Warm Southern Breeze

"… there is no such thing as nothing."

Whitney Houston, dead aged 48 – Did she have to die? Should we legalize drugs?

Posted by Warm Southern Breeze on Sunday, February 12, 2012

When the news of singer Whitney Houston’s death broke last night, like many, I was saddened. No matter her cause of death, the grace and talent of her wonderful singing voice will be sorely missed.

Being connected through various social media as many are, I sought also to share on the matter. In only one case, what I found shocked and dismayed me. I do not shock easily, nor am I easily offended – if at all – yet that experience simultaneously dismayed and disgusted me.

I was literally aghast at the rapidity, level and quantity of such venomous and blatantly vitriolic attacks, not only against the deceased, but against anyone whom shared anything. I suppose in some regard, it was similar to being thrown in a lion’s den.

Considering that my friend might not have been aware of how others were abusing his pages, I confidentially shared with him that “While browsing around FB this evening – something I’ve not done in quite some time – I happened to remark upon a post you made, and cited John Donne‘s poem.”

In a separate venue I opined further, that “Tonight, I was reminded why I have almost wholly abandoned interaction on FaceBook. Rudeness and incivility precipitated and commingled within a flood of incendiary and caustic remarks rife with intimidation and innuendo, which frankly I thought not only in poor taste, but which were nothing short of trolling. In my estimation, such unpleasant, discourteous, primitive and uncivil behavior has reinforced my determination to almost wholly avoid FaceBook.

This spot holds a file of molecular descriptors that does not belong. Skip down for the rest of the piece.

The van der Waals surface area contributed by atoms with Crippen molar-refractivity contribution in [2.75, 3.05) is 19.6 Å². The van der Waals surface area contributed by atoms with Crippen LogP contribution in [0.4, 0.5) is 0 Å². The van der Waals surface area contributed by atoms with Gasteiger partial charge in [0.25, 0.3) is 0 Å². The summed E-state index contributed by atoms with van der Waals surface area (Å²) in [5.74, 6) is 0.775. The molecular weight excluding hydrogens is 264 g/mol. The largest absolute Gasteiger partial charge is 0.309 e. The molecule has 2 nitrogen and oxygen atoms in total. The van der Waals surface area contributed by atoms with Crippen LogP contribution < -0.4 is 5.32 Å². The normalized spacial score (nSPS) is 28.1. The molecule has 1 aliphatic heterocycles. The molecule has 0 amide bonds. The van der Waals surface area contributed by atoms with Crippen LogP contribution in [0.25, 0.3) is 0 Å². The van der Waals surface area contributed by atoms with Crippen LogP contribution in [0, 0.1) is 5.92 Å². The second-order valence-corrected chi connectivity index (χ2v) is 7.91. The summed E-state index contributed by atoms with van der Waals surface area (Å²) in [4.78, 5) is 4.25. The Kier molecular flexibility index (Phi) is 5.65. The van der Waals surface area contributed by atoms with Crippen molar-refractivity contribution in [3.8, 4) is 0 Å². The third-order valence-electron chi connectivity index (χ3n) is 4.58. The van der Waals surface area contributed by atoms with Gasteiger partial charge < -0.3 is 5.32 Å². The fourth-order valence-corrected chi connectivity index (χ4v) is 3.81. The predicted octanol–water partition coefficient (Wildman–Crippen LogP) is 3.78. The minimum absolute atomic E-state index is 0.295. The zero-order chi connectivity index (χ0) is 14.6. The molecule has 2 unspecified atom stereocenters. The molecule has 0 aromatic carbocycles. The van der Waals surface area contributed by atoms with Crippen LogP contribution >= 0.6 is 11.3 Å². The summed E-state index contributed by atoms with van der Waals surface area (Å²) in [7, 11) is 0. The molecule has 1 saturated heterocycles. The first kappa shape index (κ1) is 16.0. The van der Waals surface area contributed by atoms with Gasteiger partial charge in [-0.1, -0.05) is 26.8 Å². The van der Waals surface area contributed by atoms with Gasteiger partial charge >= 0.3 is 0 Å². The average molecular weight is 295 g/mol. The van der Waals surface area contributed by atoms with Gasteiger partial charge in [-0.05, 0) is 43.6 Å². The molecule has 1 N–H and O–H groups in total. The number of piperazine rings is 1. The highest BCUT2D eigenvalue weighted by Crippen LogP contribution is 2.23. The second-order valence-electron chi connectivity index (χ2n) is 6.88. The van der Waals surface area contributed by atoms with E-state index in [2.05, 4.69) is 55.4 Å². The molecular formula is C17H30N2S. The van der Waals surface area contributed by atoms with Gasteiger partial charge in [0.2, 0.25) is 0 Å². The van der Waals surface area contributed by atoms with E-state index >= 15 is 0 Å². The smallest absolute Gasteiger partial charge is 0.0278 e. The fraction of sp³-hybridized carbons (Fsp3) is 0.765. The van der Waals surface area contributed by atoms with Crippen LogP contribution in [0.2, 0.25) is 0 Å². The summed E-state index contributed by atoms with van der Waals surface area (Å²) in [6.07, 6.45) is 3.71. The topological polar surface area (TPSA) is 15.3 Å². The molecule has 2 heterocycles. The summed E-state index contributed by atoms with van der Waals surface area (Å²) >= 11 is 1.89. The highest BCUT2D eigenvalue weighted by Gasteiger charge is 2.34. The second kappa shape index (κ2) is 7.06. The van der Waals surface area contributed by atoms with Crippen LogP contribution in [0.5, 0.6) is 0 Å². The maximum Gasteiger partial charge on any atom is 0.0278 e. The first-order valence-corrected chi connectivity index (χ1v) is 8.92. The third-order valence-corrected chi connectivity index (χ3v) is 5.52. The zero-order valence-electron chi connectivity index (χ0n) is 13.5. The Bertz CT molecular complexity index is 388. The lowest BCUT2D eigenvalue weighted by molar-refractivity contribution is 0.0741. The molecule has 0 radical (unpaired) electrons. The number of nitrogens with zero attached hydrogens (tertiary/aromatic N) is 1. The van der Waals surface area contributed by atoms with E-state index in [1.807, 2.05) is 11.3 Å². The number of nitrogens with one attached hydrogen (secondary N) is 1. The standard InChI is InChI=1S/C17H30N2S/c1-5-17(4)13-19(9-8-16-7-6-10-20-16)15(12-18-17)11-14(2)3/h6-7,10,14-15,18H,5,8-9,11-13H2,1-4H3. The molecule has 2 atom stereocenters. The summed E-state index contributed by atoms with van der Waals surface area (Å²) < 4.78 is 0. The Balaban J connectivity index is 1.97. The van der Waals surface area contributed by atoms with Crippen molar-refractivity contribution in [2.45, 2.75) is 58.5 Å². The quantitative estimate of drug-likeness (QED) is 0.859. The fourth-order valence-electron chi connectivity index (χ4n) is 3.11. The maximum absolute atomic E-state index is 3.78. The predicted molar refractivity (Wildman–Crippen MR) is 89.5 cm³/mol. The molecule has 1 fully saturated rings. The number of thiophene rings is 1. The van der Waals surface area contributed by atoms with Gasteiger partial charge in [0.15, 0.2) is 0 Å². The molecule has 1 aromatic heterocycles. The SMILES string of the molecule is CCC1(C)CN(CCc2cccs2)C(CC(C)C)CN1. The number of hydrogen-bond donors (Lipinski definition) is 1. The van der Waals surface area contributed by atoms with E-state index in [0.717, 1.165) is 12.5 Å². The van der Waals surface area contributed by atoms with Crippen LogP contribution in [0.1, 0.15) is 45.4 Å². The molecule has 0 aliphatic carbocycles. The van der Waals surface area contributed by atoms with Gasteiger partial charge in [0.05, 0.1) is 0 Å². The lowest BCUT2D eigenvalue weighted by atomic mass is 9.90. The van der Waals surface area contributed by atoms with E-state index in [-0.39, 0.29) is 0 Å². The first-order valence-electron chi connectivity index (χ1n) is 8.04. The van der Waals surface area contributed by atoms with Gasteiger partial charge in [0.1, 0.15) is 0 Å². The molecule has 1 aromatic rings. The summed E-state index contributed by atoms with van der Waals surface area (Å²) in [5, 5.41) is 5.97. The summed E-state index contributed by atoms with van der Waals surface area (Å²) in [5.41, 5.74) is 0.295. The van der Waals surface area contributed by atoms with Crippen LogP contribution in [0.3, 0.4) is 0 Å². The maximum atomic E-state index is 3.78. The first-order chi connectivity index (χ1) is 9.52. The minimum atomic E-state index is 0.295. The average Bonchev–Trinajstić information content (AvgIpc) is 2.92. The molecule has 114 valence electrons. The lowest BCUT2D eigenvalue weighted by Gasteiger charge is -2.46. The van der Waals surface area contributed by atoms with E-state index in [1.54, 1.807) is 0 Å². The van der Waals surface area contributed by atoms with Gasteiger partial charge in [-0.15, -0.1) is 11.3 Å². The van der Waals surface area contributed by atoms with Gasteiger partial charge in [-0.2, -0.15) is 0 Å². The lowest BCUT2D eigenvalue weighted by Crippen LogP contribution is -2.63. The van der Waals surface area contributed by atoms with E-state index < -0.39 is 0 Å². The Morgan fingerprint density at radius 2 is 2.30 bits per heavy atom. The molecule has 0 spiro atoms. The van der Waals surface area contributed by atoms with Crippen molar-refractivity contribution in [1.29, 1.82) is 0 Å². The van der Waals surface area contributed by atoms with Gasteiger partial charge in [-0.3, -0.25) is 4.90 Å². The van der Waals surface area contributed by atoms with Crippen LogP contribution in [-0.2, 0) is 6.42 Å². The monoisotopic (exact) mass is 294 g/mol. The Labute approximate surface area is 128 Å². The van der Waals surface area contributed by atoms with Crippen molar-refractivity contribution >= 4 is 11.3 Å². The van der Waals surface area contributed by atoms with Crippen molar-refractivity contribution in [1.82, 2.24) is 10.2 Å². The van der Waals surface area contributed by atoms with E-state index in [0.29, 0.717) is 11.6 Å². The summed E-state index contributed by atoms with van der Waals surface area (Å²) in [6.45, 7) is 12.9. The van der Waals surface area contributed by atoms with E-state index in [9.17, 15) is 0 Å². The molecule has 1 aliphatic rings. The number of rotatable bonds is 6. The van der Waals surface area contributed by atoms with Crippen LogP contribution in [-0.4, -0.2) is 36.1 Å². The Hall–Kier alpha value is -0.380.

“Additionally, what I found remarkable was that such condescending remarks were hosted upon someone’s page and that others were unwittingly abusing the individual and their space by turning it into their abusive, defamatory, libelous and slanderous fiefdom – having in essence, hijacked or pirated another’s wall.

“Fortunately, I am happy to report that thus far, I have not found G+ to be so.”

It’s said that bad news travels fast.

And that it does.

In another venue, a news item was posted which trumpeted an old, and still bad, idea.

The idea was in a news item posted in response to her death, in which renown singer Tony Bennett called for the legalization of drugs. Legalization is not a good idea and solves no problems because it does not resolve the issue.

I continue to find the idea preposterously bad, and responded by writing, “Which makes about as much sense as legalizing crystal meth because people die from it, as well. Or heroin, or LSD. Merely legalizing something because one dies from it will neither solve, nor resolve the underlying problem… and there’s always an underlying problem. Always.”

Never in the history of humanity has there has ever been anyone whom has ever said anything remotely close to:

“The 10 years I spent smoking opium/crystal meth/crack,
or
shooting heroin/speedballs were the best years of my life.”

No, those whose lives spiral downward into social disintegration and structural decay – when they begin recovery – always report a sense of “coming to” themselves, a point at which they seemingly return to their right minds, and when they have, they share their own sense of dismay, disgust and mental, physical and spiritual decay that naturally accompanies such drugs.

One respondent added, “They want it legal, regulated, and people with addictions treated and not thrown in jail. Our approach to drugs is extremely flawed.”